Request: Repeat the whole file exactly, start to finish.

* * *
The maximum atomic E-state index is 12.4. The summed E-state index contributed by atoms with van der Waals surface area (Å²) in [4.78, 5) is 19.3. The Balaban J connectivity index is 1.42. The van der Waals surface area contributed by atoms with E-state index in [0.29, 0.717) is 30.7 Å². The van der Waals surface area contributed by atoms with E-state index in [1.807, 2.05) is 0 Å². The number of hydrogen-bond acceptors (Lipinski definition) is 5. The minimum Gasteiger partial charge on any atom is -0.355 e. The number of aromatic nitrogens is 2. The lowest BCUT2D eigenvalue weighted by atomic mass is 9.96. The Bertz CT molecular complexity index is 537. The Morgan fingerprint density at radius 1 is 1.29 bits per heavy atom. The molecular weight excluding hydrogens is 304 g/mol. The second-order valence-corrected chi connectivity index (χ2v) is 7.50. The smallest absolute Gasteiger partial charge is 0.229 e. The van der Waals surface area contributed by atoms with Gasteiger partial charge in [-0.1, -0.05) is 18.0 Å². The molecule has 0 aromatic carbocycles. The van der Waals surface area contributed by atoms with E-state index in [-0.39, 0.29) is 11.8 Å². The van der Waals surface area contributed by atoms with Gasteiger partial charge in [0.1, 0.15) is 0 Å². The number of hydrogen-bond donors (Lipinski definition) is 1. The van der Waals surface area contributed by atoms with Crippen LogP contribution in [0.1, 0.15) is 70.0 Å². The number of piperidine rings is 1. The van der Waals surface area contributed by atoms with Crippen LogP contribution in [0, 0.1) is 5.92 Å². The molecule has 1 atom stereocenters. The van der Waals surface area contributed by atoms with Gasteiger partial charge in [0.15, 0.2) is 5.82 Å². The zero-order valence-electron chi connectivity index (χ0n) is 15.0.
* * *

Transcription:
The maximum atomic E-state index is 12.4. The summed E-state index contributed by atoms with van der Waals surface area (Å²) in [4.78, 5) is 19.3. The Balaban J connectivity index is 1.42. The van der Waals surface area contributed by atoms with E-state index in [0.29, 0.717) is 30.7 Å². The van der Waals surface area contributed by atoms with E-state index in [1.807, 2.05) is 0 Å². The number of hydrogen-bond acceptors (Lipinski definition) is 5. The minimum Gasteiger partial charge on any atom is -0.355 e. The number of aromatic nitrogens is 2. The lowest BCUT2D eigenvalue weighted by atomic mass is 9.96. The Bertz CT molecular complexity index is 537. The Morgan fingerprint density at radius 1 is 1.29 bits per heavy atom. The molecular weight excluding hydrogens is 304 g/mol. The second-order valence-corrected chi connectivity index (χ2v) is 7.50. The smallest absolute Gasteiger partial charge is 0.229 e. The van der Waals surface area contributed by atoms with Gasteiger partial charge in [-0.1, -0.05) is 18.0 Å². The molecule has 0 aromatic carbocycles. The van der Waals surface area contributed by atoms with E-state index in [-0.39, 0.29) is 11.8 Å². The van der Waals surface area contributed by atoms with Gasteiger partial charge in [0.1, 0.15) is 0 Å². The number of hydrogen-bond donors (Lipinski definition) is 1. The van der Waals surface area contributed by atoms with Crippen LogP contribution in [0.1, 0.15) is 70.0 Å². The number of piperidine rings is 1. The van der Waals surface area contributed by atoms with Crippen LogP contribution in [0, 0.1) is 5.92 Å². The molecule has 1 atom stereocenters. The van der Waals surface area contributed by atoms with Gasteiger partial charge in [0.15, 0.2) is 5.82 Å². The zero-order valence-electron chi connectivity index (χ0n) is 15.0.